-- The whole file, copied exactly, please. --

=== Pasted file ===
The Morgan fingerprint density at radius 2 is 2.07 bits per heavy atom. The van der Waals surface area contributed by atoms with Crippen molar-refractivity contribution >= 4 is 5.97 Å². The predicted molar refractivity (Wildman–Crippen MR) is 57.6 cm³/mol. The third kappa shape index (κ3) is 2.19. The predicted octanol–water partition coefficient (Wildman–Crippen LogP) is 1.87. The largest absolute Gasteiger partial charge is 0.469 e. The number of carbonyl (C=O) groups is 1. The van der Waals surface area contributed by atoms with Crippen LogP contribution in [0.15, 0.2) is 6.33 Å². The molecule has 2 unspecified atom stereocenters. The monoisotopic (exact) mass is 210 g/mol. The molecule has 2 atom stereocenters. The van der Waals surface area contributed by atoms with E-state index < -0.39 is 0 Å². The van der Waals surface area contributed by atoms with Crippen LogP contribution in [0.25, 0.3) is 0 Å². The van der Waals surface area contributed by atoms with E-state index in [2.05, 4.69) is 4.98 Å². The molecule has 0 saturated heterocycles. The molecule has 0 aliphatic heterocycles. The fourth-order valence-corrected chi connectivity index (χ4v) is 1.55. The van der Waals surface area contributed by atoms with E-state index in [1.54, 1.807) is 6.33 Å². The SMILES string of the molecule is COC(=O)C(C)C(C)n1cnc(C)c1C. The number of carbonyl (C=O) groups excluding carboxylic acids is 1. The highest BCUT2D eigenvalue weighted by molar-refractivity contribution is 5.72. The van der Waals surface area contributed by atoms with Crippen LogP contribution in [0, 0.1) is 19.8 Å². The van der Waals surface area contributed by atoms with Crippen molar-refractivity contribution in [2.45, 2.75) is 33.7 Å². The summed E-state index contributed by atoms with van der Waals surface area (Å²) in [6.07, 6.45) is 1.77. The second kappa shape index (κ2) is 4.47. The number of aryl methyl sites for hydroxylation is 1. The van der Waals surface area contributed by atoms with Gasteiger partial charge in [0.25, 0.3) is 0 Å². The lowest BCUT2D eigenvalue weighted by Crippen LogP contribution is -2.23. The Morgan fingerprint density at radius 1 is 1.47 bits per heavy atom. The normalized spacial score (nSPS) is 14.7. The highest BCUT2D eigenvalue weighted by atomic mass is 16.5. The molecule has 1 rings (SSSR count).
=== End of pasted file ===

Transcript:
The Morgan fingerprint density at radius 2 is 2.07 bits per heavy atom. The van der Waals surface area contributed by atoms with Crippen molar-refractivity contribution >= 4 is 5.97 Å². The predicted molar refractivity (Wildman–Crippen MR) is 57.6 cm³/mol. The third kappa shape index (κ3) is 2.19. The predicted octanol–water partition coefficient (Wildman–Crippen LogP) is 1.87. The largest absolute Gasteiger partial charge is 0.469 e. The number of carbonyl (C=O) groups is 1. The van der Waals surface area contributed by atoms with Crippen LogP contribution in [0.15, 0.2) is 6.33 Å². The molecule has 2 unspecified atom stereocenters. The monoisotopic (exact) mass is 210 g/mol. The molecule has 2 atom stereocenters. The van der Waals surface area contributed by atoms with E-state index < -0.39 is 0 Å². The van der Waals surface area contributed by atoms with Crippen LogP contribution in [0.25, 0.3) is 0 Å². The van der Waals surface area contributed by atoms with E-state index in [2.05, 4.69) is 4.98 Å². The molecule has 0 saturated heterocycles. The molecule has 0 aliphatic heterocycles. The fourth-order valence-corrected chi connectivity index (χ4v) is 1.55. The van der Waals surface area contributed by atoms with E-state index in [1.54, 1.807) is 6.33 Å². The SMILES string of the molecule is COC(=O)C(C)C(C)n1cnc(C)c1C. The number of carbonyl (C=O) groups excluding carboxylic acids is 1. The highest BCUT2D eigenvalue weighted by molar-refractivity contribution is 5.72. The van der Waals surface area contributed by atoms with Crippen LogP contribution in [0, 0.1) is 19.8 Å². The van der Waals surface area contributed by atoms with Crippen molar-refractivity contribution in [2.45, 2.75) is 33.7 Å². The summed E-state index contributed by atoms with van der Waals surface area (Å²) in [6.07, 6.45) is 1.77. The second kappa shape index (κ2) is 4.47. The number of aryl methyl sites for hydroxylation is 1. The van der Waals surface area contributed by atoms with Gasteiger partial charge in [0.25, 0.3) is 0 Å². The lowest BCUT2D eigenvalue weighted by Crippen LogP contribution is -2.23. The Morgan fingerprint density at radius 1 is 1.47 bits per heavy atom. The normalized spacial score (nSPS) is 14.7. The highest BCUT2D eigenvalue weighted by atomic mass is 16.5. The molecule has 1 rings (SSSR count).